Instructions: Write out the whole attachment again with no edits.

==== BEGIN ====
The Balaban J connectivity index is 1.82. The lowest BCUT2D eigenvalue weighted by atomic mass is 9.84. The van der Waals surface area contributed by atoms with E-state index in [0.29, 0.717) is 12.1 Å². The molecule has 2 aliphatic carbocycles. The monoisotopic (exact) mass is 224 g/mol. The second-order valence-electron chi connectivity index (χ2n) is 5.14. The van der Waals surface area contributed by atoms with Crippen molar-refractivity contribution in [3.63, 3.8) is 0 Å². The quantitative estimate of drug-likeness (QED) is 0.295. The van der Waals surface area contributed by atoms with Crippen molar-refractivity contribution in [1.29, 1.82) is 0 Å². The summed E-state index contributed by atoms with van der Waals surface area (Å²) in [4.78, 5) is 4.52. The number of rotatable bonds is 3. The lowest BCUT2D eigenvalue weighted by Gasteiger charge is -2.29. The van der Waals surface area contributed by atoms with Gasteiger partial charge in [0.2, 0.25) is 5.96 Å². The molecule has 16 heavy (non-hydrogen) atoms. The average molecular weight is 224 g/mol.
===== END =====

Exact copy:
The Balaban J connectivity index is 1.82. The lowest BCUT2D eigenvalue weighted by atomic mass is 9.84. The van der Waals surface area contributed by atoms with E-state index in [0.29, 0.717) is 12.1 Å². The molecule has 2 aliphatic carbocycles. The monoisotopic (exact) mass is 224 g/mol. The second-order valence-electron chi connectivity index (χ2n) is 5.14. The van der Waals surface area contributed by atoms with Crippen molar-refractivity contribution in [3.63, 3.8) is 0 Å². The quantitative estimate of drug-likeness (QED) is 0.295. The van der Waals surface area contributed by atoms with Crippen molar-refractivity contribution in [1.29, 1.82) is 0 Å². The summed E-state index contributed by atoms with van der Waals surface area (Å²) in [4.78, 5) is 4.52. The number of rotatable bonds is 3. The lowest BCUT2D eigenvalue weighted by Gasteiger charge is -2.29. The van der Waals surface area contributed by atoms with Gasteiger partial charge in [0.2, 0.25) is 5.96 Å². The molecule has 16 heavy (non-hydrogen) atoms. The average molecular weight is 224 g/mol.